Athlete Spotlight: The new faces of K-State soccer

Kansas State Soccer secures a 2-0 win against UTSA on Aug. 24. (Jersey Johnson| Collegian Media Group)

Kansas State soccer enters the 2023 season with a completely new set of challenges and players. With 13 seniors leaving, the task of rebuilding a roster is tough. To solve the issue, head coach Mike Dibbini replenished the roster with new talent from recruiting and the transfer portal.


The largest challenge for the Wildcats is replacing goalkeeper Alaina Werremeyer, who held the position firmly for the last two seasons. Dibbini now turns to sophomore transfer from Sunshine Coast, Australia, Murphy Sheaff.

Murphy Sheaff (Avery Johnson | Collegian Media Group)

“I’m gonna be honest, I think all of America is a culture shock to me at the moment,” Sheaff said. “Some things are a bit different than others but you know, nothing you can’t handle.” 

The transition from Australia to the United States has been an adjustment for Sheaff, but help from coaches and teammates made the transfer process extremely smooth. 

“It’s just been fabulous, the atmosphere here,” Sheaff said. “I’ve heard great things about it the whole time. Everyone’s doing that ‘oh I can’t wait to play at home’ and I guess you have to see it to believe it. The camaraderie on the team, it’s just a great bunch of girls and they just make everything so easy here [to] slide right in.”

In Sheaff’s freshman year of college at Jacksonville University, she saw eight starts and recorded the highest save percentage in Division I women’s soccer. Sheaff’s role has expanded to starting goalie at K-State where she has already been named to the College Soccer News Team of the Week.

“I think she’s [Sheaff] still trying to adapt and get used to a different backline than she had last year and I think she realizes we’ve got some depth,” Dibbini said. “I think once they’ve played more games under their belt, the confidence is only going to help us win when we get into Big 12 play.”

Another large acquisition for K-State was forward Kiran Singh, transfer from UTSA. As a senior, Singh brings a veteran presence to the team and plays an important role as a starting forward. 

Kiran Singh (Avery Johnson | Collegian Media Group)

“I think Kiran has done a really good job of getting us in attack and helping us on the attack with a lot of the returning core players,” Dibbini said. 

In her time at UTSA, Singh led the roadrunners in goals, assists and points. Singh’s debut featured her first assist off a corner kick, resulting in a Wildcat goal.


Recruiting continues to play a large factor in cultivating talent for the Wildcats. Two freshmen have made names for themselves early and have seen consistent minutes in the starting rotation.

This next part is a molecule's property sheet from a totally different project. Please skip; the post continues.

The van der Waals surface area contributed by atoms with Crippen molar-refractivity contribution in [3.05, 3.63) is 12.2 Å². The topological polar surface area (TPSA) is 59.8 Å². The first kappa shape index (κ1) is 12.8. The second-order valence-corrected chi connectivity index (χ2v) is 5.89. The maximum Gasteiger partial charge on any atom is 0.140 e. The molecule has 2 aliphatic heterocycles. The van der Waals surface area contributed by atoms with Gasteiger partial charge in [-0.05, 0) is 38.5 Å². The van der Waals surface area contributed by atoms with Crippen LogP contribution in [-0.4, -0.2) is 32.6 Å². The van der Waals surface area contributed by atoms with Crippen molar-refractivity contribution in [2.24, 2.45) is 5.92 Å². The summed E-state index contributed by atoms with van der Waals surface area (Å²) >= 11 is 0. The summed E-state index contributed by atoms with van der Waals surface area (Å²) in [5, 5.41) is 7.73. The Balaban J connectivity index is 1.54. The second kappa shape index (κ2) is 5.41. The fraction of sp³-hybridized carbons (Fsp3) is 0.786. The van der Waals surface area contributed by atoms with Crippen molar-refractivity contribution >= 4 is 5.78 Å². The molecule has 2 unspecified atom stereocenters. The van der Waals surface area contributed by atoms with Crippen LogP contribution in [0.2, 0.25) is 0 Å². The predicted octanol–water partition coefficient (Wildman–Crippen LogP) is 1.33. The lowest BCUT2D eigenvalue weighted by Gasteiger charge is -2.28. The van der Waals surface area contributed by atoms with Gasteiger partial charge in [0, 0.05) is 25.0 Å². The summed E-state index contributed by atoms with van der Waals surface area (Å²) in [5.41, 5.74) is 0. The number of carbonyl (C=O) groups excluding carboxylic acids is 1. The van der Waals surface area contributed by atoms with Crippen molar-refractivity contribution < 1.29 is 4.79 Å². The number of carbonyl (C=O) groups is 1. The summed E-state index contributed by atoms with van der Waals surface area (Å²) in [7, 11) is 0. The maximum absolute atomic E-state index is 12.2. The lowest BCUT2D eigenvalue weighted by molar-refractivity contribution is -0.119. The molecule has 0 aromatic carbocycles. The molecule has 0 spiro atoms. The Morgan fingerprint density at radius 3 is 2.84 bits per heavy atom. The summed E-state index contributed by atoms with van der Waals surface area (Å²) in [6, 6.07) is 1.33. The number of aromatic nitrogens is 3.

Forward Morgan Struttmann helped push K-State past UTSA with a late goal at the end of the first half, helping score the second and final goal of the night, resulting in a K-State win. Struttmann was assisted by fellow freshman forward Jo Sees.

Morgan Struttmann (Avery Johnson | Collegian Media Group)

Sees picked up momentum in her first game for the Wildcats against Green Bay with a goal in the final minute of play. After helping defeat Green Bay, Sees followed up with another score against UTSA.

Jo Sees (Sarah Anliker | Collegian Media Group)

“I definitely think the confidence is coming,” Sees said. “It wouldn’t be there without the supporting cast of a great team. The coaches treat all the players equally. I mean, they’re tough on us, they want us to succeed, but at the end of the day we know that they ultimately want what’s best for us and care about us so much.” 

Veteran experience and guidance have helped propel growing younger players into larger roles. Upperclassmen have led the way for a new developing core.

“Riley Baker was my original host on my first visit to K-State and I’ve looked up to her ever since I committed,” Sees said. “It’s been such a great opportunity to be able to become friends with her and have her take me under her wing as another forward and help me transition into a new level of play.”

The value of having young players pick up large roles in the team’s offense displays positive signs for the future of the program. Building relationships and trust with a young team cultivates positive team chemistry, which can be seen on and off the field.

Dibbini and his coaching staff continue to develop a team that can potentially find themselves in contention for a Big 12 title in a short amount of time.